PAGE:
Vocia offers several different ways to monitor the integrity of speaker circuits and report when there is a problem that might prevent a page from being heard. This article describes features and applications of the ELD-1 versus the PLD (PLD-1 and PLD-2) for the Vocia system.
Vocia End of Line Devices (ELD-1) are designed to be used in conjunction with Vocia amplifiers and output devices (VO-4e) to confirm the integrity of a speaker line. The ELD-1 monitors out-of-band high frequency tones (21kHz - 23kHz) to detect speaker line integrity. The ELD-1 is limited to speaker cable runs of 500 feet or less, greater lengths may prevent correct operation of the ELD-1 and Ground Fault monitoring capabilities.
In contrast to most other devices in the Vocia product range, the ELD-1 does not require setting a Device ID. ELD-1 devices are associated to their host output device and channel in the software while online with the system. It is important to make note of MAC addresses of ELD-1 devices on each speaker line during installation for later reference as identification and association in software is made by MAC address.
The device has 2 required connections: one is RJ-45 to the Vocia CobraNet network with PoE power and the other is a 3-pin Phoenix connector which must be tied into the end of the speaker line.
The Ethernet connection carries control data as well as Power over Ethernet (PoE). PoE-enabled network switches or PoE midspan adapters must be used to power the ELD-1. These must be 802.3af compliant.
The maximum distance between any ELD-1 unit and an Ethernet switch is 328 feet (100 meters) when using copper cabling. Additional Ethernet switches and/or fiber-optic cable can be used to further extend distances between units on a network.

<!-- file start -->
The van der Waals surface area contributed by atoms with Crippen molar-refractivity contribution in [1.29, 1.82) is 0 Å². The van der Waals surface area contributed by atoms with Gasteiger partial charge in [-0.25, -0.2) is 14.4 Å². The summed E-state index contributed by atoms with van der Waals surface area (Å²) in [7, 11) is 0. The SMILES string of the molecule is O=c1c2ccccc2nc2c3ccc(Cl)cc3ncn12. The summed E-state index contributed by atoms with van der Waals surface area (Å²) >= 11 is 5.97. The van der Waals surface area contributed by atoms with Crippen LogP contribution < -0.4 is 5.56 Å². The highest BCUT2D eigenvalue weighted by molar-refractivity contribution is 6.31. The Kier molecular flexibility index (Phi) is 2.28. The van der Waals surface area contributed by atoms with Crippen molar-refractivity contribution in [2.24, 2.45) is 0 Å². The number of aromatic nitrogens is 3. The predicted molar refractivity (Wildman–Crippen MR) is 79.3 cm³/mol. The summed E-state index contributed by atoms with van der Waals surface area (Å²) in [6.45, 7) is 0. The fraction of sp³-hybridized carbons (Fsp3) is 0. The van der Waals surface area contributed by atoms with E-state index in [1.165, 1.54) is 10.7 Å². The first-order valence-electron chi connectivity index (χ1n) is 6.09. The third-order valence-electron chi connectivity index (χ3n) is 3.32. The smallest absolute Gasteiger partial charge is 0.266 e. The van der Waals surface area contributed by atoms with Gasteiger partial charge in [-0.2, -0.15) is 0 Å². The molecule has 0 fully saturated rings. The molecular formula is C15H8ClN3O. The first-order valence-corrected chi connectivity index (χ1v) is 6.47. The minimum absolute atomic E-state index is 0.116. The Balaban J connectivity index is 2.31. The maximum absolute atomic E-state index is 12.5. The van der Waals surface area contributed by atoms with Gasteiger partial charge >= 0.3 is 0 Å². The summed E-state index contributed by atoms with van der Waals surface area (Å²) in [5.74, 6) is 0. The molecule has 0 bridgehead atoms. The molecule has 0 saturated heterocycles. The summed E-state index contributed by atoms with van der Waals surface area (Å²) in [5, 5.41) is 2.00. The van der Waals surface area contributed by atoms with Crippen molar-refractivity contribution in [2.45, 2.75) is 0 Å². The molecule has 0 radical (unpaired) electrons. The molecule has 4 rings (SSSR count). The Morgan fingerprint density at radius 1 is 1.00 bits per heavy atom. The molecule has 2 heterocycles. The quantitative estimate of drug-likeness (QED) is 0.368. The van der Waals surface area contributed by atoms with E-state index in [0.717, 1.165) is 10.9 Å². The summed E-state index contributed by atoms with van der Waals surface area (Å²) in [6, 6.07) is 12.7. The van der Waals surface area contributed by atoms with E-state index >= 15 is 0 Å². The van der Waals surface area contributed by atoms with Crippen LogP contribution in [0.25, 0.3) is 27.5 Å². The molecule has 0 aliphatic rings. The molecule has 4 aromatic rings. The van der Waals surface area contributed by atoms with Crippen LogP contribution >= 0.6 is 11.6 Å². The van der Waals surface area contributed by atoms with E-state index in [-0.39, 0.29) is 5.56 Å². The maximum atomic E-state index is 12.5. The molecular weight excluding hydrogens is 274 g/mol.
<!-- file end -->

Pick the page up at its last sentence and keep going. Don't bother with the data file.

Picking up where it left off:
CobraNet allows a maximum of 7 hops between devices. If other network traffic shares an Ethernet switch with the Vocia network, a managed switch should be used with separate VLANs.
Speaker line connector
A plug-in barrier-strip connector on the ELD-1 connects the device to the end of the speaker line. The ELD-1 is limited to speaker cable runs of 500 feet or less as greater lengths may prevent correct operation of the ELD-1 and Ground Fault monitoring capabilities.
The device needs to be connected to an appropriate monitoring point on the speaker cable. Typically this is after the last speaker on the line. The speaker line should be physically connected between the Com pin and the appropriate Low or High pin as defined in the table below.
The Hi terminal is designed for 100V/70V speaker lines and has a pad to attenuate the audio signal. The Low is for 4 and 8Ω speaker lines and therefore has a smaller pad.
For circuits connected to the Low terminal, the ELD-1 presents:
- 0.5 Watt loading to a 70V circuit
- 1 Watt loading to a 100V circuit.
If the ELD-1 shows failures when connected using the High terminal but works on the Low terminal it suggests that the high frequency content is attenuated beyond the ELD-1’s operating limits or there is a marginal signal present.
Vocia ELD-1 devices monitor out-of-band high frequency tones (21kHz - 23kHz) to detect speaker line integrity.
Speaker cables contribute to load impedance; you must be sure to choose cables whose resistance is appropriate for the load and cable length. If using these devices with long speaker cables, choose low capacitance cables so that ELD-1 tones are not excessively attenuated.
The ELD-1 may not function properly if the test tones are attenuated to the point that they are interpreted as being faulty. Possible causes of incorrect faults being reported may include:
- Cable runs in excess of 500 feet.
- Cable gauge is too small for the distance.
- More than XX speakers in the series. XX is a value which is a variable depending on the length of the run, draw of the speakers, and headroom in the system.
Output fault detection
The amplifier monitors faults on speaker connections using a combination of multiple out-of-band (inaudible) high frequency tones for end-of-line detection.
For end-of-line detection, one or more (up to 15 maximum) ELD-1 units must be connected to the end/s of the speaker line. End-of-line and ground fault detection may be individually enabled/disabled in the Vocia software.
To prevent the possibility of interference with these monitored tones:
- Recorded audio messages or audio content with continuous or swept tonal components (e.g. alert tones) should be band limited at 15 kHz during recording